Posted by Darrell Nicholson at 09:26AM - Comments: (3)
How much data associated with your boating adventures are you willing to share with strangers? What are the costs and benefits of sharing this data?
In the upcoming December 2015 issue of Practical Sailor, contributor Bill Bishop describes the new open-source project known as Signal K that uses crowd-sourced data to make it easier for independent software developers to create marine-related apps. The assumption is that creative techies will use the freely available Signal K source code come up with helpful new apps that the big marine electronics companies are not willing to develop, or are slow to develop.
What makes a Signal K app different from an ordinary open-source software is that it would have the ability to integrate fairly seamlessly with our existing electronics. A new Signal K app would be able to draw from NMEA data (depth, boat speed, or wind speed, etc.), and use it for an app that would operate on a variety of handheld or fixed devices. (The Signal K software now works on a variety of inexpensive Linux-based processors such as the Raspberry Pi, and others.)
Not only will Signal K work with data acquired through NMEA devices, it can also use data acquired from other sensors used in other industries. For example, my interest in bottom paint led me to investigate how sensors that monitor fouling on dam turbines might be integrated into an app for sailors. (You know you’re in deep when your idea of a perfect app is one that gleans slime growth data from sailboats around the world.) One highly-caffeinated (or otherwise impaired) reader suggested a coffee maker linked to the ship’s barometer—to automatically fortify the crew before a storm approaches. More practically, Bishop is satisfying his inner geek by building his own wind instruments that will work with Signal K. Other developers are working on everything from radar to autopilots.
Undoubtedly, Signal K is good news for the sailor who loves to tinker with computers. He’ll be able to customize his electronics with apps that suit his own quirky needs. But even the non-techie can benefit. If Signal K really takes off, we can expect to see less expensive alternatives to big-ticket items such as chartplotters and instrument systems. Bishop predicts a bevy of affordable routing apps that are based on polar plots, the curved plots used by racers to predict their boats optimal velocity for a given wind angle and speed. Such polar-based tools and weather routing software are usually only available through relatively expensive racing software or proprietary systems. Based on the success of Digital Yacht's Kickstarter campaign, which is offering its NMEA to Signal K gateway donors who give more than $229, there are plenty of people excited about this project.
The more controversial—in my mind—element of Signal K is how the data is used. Signal K’s success depends on the willingness of sailors to share data via the cloud. We’re told, of course, that this is anonymous meta-data (the sort of non-identifying data with that the National Security Agency scrapes from phone records), and that the user can control which data he shares. Most of us are already sharing all kinds of information with various smart-phone apps, so this is nothing new.
Still, I worry.
The data sailors might share via such a cloud-based system is valuable and can be very personal. If given enough data, software developers can create programs to satisfy all sorts of creepy schemes. (Remember retail giant Target’s use of an algorithm that analyzed spending data to determine which of its customers were pregnant?) I can imagine one purely hypothetical scenario (as far as I know) where in exchange for a free tide app a fisherman is unwittingly providing GPS co-ordinates for his favorite fishing holes. How happy would he be to learn these coordinates were later integrated into fishing charts sold nationwide? Bathymetric data from off-the-beaten path cruising sailors might be of interest to commercial fishing companies, undersea mining consortiums, or similar enterprises looking to tap the resources in remote areas that lack good charts.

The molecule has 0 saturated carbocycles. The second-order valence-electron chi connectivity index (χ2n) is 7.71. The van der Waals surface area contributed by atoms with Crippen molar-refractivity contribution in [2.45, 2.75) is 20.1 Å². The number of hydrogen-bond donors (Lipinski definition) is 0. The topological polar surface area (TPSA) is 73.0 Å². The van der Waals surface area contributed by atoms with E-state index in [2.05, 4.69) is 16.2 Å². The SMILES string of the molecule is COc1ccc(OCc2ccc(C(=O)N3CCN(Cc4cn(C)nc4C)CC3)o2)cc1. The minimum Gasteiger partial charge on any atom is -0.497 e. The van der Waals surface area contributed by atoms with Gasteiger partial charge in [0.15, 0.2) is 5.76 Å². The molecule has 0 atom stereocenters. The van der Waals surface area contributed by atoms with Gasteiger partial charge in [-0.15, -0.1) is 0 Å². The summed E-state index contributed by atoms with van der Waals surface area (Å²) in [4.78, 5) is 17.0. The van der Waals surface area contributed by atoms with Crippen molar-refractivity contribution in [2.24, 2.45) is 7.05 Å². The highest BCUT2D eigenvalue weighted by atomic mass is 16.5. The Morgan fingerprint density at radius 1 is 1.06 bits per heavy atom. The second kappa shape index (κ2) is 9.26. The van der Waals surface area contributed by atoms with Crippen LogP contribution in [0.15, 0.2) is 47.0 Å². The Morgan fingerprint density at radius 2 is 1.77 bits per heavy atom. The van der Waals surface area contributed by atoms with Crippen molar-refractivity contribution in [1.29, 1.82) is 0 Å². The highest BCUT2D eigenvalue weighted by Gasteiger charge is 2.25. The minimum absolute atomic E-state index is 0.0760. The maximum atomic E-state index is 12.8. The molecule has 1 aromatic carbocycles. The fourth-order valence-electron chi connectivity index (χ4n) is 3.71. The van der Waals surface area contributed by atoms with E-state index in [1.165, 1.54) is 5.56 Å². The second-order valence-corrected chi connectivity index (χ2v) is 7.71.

Some privately collected data simply gets hoarded, so that sailors never see the benefit—or any benefit is years in coming. An example of this is the crowd-sourced “community” bottom depth data that commercial electronic chartmakers now collect from networked depth sounders on board commercial and recreational craft. Even though these chart companies rely heavily on the National Oceanic and Atmospheric Agency’s taxpayer-funded charts to create the customized charts they sell to us, they refuse to share their community data with NOAA to improve its freely available government charts. This data is, the companies claim, proprietary data, and it is their right to use it as they see fit. (Others would certainly argue against giving crowd-sourced data—anonymous or not—to the government for any purpose.)
In theory, an open-source world would break down proprietary barriers to community data, but it is not necessarily the win-win scenario that proponents claim. Good data that we provide in good faith can help launch projects that some of us may have no interest in supporting. In my view, the benefits of open source software for sailors will far outweigh any cons, but we shouldn’t just blithely accept data sharing as the next big thing. We need to be aware of the data we are sharing, whom we share it with, and how it is being used. Open source can work, so long as it is truly out in the open.